Saint-Bris is an Appellation d'origine contrôlée (AOC) for white wine in the Burgundy wine region of France. This AOC is located around the village Saint-Bris-le-Vineux in the Yonne department, a few kilometers southwest of the Chablis AOC area, and southeast of the city of Auxerre, which places it roughly halfway between Paris and Burgundy's heartland in Côte d'Or. The approximately 100 hectares (250 acres) of vineyard in the appellation are situated in the communes Chitry, Irancy, Quenne, Saint-Bris-le-Vineux and Vincelottes.
What makes Saint-Bris something of an oddity for Burgundy is that it is made from Sauvignon grapes, with the varieties Sauvignon blanc and Sauvignon gris both being allowed, rather than the Chardonnay of Chablis and the notable white Burgundies, or the Aligoté of many simpler, easy-drinking whites of the region. It is the only Burgundy AOC that allows Sauvignon in the wines. Wines from vineyards around Saint-Bris-le-Vineux planted with Chardonnay or Pinot noir are not included in the Saint-Bris AOC, but are allowed the appellation Côtes d'Auxerre.
While showing typical Sauvignon aromas, the wines have been characterised as less concentrated than the Sauvignon blanc-based AOC wines of the upper Loire valley, notably Sancerre and Pouilly-Fumé.
Until the late 19th century, there were large vineyards in the Yonne department, covering 40,000 hectares (99,000 acres), with nearby Paris as their main market, with which they were linked by waterways. One of the grape varieties grown in the Saint-Bris area was Roublot, which is now all but extinct. In those days, before the creation of the more strict appellation rules, wines from the Saint-Bris area could be called Chablis. The combination of competition from the Le Midi - the south of France - after the introduction of railroads in the 19th century, and the Great French Wine Blight phylloxera epidemic, in the late 19th and early 20th century knocked out almost the entire Yonne wine business, and most vineyards were abandoned.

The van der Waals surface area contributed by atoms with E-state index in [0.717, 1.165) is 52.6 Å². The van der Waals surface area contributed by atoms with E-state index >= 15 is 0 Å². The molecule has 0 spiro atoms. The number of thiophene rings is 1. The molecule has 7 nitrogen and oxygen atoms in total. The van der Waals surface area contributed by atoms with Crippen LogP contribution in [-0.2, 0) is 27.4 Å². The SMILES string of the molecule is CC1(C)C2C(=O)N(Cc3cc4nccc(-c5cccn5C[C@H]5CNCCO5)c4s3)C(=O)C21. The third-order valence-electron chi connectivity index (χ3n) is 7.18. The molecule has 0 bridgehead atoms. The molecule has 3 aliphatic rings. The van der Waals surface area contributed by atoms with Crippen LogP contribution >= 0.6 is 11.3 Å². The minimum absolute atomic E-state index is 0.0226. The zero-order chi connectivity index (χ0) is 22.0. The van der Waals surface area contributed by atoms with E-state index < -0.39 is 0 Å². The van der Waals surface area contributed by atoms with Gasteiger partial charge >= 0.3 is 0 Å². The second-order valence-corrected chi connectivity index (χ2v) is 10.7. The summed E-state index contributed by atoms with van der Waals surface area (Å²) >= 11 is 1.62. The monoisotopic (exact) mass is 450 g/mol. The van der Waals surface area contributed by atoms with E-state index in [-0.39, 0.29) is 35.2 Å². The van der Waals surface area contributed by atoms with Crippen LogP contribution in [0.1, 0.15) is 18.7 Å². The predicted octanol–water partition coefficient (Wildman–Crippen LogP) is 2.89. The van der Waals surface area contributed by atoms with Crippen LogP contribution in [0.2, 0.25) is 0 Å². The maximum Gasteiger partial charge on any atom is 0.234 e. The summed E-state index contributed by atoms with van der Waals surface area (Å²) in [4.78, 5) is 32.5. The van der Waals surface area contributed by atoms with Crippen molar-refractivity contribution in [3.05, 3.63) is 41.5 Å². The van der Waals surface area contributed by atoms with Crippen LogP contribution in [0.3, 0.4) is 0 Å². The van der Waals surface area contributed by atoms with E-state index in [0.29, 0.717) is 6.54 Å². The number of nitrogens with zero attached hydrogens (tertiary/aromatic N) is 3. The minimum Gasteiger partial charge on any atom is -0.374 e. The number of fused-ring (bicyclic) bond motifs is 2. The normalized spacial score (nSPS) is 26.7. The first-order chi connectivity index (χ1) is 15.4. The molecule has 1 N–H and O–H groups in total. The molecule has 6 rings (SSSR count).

It seems that Sauvignon grapes were introduced to the Saint-Bris area sometime after the local wine industry had more or less collapsed, perhaps due to the variety's success on the upper River Loire, not far away, and because Roublot had shown itself susceptible to disease and therefore was less suitable for replanting. In 1974, the Sauvignon-based white wines of Saint-Bris were considered good enough to be awarded VDQS status under the name of Sauvignon de Saint-Bris. In January 2003 they were elevated to full AOC status under the present name of Saint-Bris, and wines starting with the 2001 vintage were allowed to use the AOC name. The VDQS designation was repealed at the same time.
- J. Robinson (Ed.), "The Oxford Companion to Wine", Third Edition, p. 600, Oxford University Press 2006, ISBN 0-19-860990-6
- INAO: French Décret du 10 janvier 2003 relatif à l'appellation d'origine contrôlée « Saint-Bris »
- H. Johnson & J. Robinson "The World Atlas of Wine", Fifth Edition p. 75, Mitchell Beazley Publishing 2001, ISBN 1-84000-332-4
- Burgundy Report: The Vines of Burgundy - Sauvignon blanc Archived 2008-04-21 at the Wayback Machine
- J. Robinson (Ed.), "The Oxford Companion to Wine", Third Edition, p. 595, Oxford University Press 2006, ISBN 0-19-860990-6
- Findthewine.com - the location of Saint-Bris AOC on a map